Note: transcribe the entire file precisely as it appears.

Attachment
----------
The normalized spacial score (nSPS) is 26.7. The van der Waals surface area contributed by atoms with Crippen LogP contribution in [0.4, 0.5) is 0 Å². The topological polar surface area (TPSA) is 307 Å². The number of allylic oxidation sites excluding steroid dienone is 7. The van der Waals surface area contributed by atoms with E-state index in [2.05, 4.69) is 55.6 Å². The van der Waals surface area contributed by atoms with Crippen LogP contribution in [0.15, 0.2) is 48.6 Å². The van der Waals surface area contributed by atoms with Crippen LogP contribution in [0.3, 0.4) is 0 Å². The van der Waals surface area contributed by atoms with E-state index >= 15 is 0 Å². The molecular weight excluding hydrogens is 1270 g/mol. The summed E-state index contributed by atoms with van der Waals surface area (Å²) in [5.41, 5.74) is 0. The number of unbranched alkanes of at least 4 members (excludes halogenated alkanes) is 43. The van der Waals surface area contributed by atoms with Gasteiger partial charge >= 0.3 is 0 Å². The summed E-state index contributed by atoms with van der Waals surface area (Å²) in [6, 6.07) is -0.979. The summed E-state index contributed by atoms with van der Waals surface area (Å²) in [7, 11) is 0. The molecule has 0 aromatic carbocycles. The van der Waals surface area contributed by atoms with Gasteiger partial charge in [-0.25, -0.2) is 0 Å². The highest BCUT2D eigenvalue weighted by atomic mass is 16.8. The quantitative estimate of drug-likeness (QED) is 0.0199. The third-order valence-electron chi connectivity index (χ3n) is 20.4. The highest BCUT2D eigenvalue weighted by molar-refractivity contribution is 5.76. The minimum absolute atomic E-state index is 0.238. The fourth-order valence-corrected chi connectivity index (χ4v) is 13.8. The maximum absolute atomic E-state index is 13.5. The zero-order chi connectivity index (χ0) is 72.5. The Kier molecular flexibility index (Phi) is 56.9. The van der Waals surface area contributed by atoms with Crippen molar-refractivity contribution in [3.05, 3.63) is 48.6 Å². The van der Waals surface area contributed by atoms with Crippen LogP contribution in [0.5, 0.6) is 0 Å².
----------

The normalized spacial score (nSPS) is 26.7. The van der Waals surface area contributed by atoms with Crippen LogP contribution in [0.4, 0.5) is 0 Å². The topological polar surface area (TPSA) is 307 Å². The number of allylic oxidation sites excluding steroid dienone is 7. The van der Waals surface area contributed by atoms with E-state index in [2.05, 4.69) is 55.6 Å². The van der Waals surface area contributed by atoms with Crippen LogP contribution in [0.15, 0.2) is 48.6 Å². The van der Waals surface area contributed by atoms with Crippen LogP contribution in [0.3, 0.4) is 0 Å². The van der Waals surface area contributed by atoms with E-state index >= 15 is 0 Å². The molecular weight excluding hydrogens is 1270 g/mol. The summed E-state index contributed by atoms with van der Waals surface area (Å²) in [5.41, 5.74) is 0. The number of unbranched alkanes of at least 4 members (excludes halogenated alkanes) is 43. The van der Waals surface area contributed by atoms with Gasteiger partial charge >= 0.3 is 0 Å². The summed E-state index contributed by atoms with van der Waals surface area (Å²) in [6, 6.07) is -0.979. The summed E-state index contributed by atoms with van der Waals surface area (Å²) in [7, 11) is 0. The molecule has 0 aromatic carbocycles. The van der Waals surface area contributed by atoms with Gasteiger partial charge in [-0.25, -0.2) is 0 Å². The highest BCUT2D eigenvalue weighted by atomic mass is 16.8. The quantitative estimate of drug-likeness (QED) is 0.0199. The third-order valence-electron chi connectivity index (χ3n) is 20.4. The highest BCUT2D eigenvalue weighted by molar-refractivity contribution is 5.76. The minimum absolute atomic E-state index is 0.238. The fourth-order valence-corrected chi connectivity index (χ4v) is 13.8. The maximum absolute atomic E-state index is 13.5. The zero-order chi connectivity index (χ0) is 72.5. The Kier molecular flexibility index (Phi) is 56.9. The van der Waals surface area contributed by atoms with Crippen molar-refractivity contribution in [3.05, 3.63) is 48.6 Å². The van der Waals surface area contributed by atoms with Crippen LogP contribution in [0.5, 0.6) is 0 Å².